The ambition of Composite Recycling Ltd is to establish its patented PCBRec process, as a cost and environmentally preferred process for the treatment of all types of waste printed circuit boards (WPCBs). Every year about 400,000 tons of WPCBs are generated in Europe of which over 90% are land filled or incinerated; resulting a large loss of valuable metals such as copper, gold, silver, solder, indium etc. Printed circuit boards are used in almost all electronic equipment such as televisions, computers or mobile phones. Hence PCBRec is an important contribution of solving a large EU and indeed global solid waste problem.
The PCBRec technology disrupts the WPCB recycling market by offering many significant advantages over current technologies:
• Yields: over 95% recovery rate of copper, steel and solder as established by laboratory and pilot plant trials, which showed that the PCBRec process greatly exceeds the yields of current technologies of about 70-80%.
• Critical metals: for the first time critical metals may be recyclable from WPCBs.
• All types of PCBs: not just high value WPCBs.
• Scalability: the technology is modular, allowing capacity increases in a systematic fashion.
• Simple reactor from established industries (hot dip galvanising): no moving parts minimising capital costs.
The IRR of a PCBRec plant is estimated to be over 15% for low value and 80% for medium value WPCBs. These IRR figures exclude recovery of precious metals such as gold or silver. Over 15 plants with throughputs of 15-20,000 t/y and CAPEX of €8.5 million are required in Europe. Worldwide some additional 40 plants are required resulting, overall, in a large market.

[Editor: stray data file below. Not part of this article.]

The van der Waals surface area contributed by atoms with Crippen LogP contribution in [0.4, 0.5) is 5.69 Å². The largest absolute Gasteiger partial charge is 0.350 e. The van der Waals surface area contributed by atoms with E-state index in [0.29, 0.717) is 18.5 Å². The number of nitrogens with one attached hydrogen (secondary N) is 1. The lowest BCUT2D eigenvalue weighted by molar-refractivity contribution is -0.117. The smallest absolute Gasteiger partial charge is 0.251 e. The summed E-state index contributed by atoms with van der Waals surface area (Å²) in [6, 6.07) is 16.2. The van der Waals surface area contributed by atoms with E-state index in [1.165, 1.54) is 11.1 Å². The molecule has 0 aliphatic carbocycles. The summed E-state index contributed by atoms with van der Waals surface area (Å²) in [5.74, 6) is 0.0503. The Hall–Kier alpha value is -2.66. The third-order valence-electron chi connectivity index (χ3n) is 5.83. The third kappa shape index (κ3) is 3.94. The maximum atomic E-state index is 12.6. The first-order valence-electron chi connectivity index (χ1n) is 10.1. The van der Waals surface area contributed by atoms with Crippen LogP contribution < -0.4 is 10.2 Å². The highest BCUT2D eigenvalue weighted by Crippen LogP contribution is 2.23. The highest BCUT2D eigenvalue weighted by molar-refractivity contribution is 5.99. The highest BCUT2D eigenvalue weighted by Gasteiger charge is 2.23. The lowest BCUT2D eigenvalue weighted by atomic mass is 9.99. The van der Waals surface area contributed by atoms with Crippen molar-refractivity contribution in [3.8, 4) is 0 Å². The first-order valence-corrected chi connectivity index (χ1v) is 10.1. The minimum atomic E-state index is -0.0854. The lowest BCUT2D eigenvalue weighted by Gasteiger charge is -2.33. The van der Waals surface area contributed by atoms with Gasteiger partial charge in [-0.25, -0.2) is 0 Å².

In Europe significant regulatory drivers exist for the further development of the PCBRec technology in form of the WEEE Directive and the drive towards the circular economy. Many US states, Canada, Australia and Japan legislate WEEE similar to Europe, turning the PCBRec process into a global business opportunity.
Fields of science
- engineering and technologyenvironmental engineeringwaste managementwaste treatment processesrecycling
- engineering and technologymaterials engineeringcomposites
- natural scienceschemical sciencesinorganic chemistrytransition metals
- natural scienceschemical sciencesinorganic chemistrypost-transition metals
- engineering and technologyelectrical engineering, electronic engineering, information engineeringinformation engineeringtelecommunicationsmobile phones
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